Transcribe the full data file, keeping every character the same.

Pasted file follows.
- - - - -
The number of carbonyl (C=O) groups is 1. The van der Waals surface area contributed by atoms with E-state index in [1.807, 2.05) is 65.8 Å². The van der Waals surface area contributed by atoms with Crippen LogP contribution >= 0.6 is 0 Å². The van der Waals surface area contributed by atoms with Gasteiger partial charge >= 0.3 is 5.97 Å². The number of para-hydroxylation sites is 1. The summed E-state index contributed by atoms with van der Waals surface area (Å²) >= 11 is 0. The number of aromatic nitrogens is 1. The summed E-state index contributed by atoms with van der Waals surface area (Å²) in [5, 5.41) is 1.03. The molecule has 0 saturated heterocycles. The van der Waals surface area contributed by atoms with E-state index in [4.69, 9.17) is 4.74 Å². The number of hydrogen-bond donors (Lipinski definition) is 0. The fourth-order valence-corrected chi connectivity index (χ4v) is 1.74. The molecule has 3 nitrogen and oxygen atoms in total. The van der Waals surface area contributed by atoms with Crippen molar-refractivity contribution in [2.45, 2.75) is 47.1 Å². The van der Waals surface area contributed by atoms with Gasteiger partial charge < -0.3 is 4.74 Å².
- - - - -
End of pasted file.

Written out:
The number of carbonyl (C=O) groups is 1. The van der Waals surface area contributed by atoms with E-state index in [1.807, 2.05) is 65.8 Å². The van der Waals surface area contributed by atoms with Crippen LogP contribution >= 0.6 is 0 Å². The van der Waals surface area contributed by atoms with Gasteiger partial charge >= 0.3 is 5.97 Å². The number of para-hydroxylation sites is 1. The summed E-state index contributed by atoms with van der Waals surface area (Å²) >= 11 is 0. The number of aromatic nitrogens is 1. The summed E-state index contributed by atoms with van der Waals surface area (Å²) in [5, 5.41) is 1.03. The molecule has 0 saturated heterocycles. The van der Waals surface area contributed by atoms with E-state index in [4.69, 9.17) is 4.74 Å². The number of hydrogen-bond donors (Lipinski definition) is 0. The fourth-order valence-corrected chi connectivity index (χ4v) is 1.74. The molecule has 3 nitrogen and oxygen atoms in total. The van der Waals surface area contributed by atoms with Crippen molar-refractivity contribution in [2.45, 2.75) is 47.1 Å². The van der Waals surface area contributed by atoms with Gasteiger partial charge < -0.3 is 4.74 Å².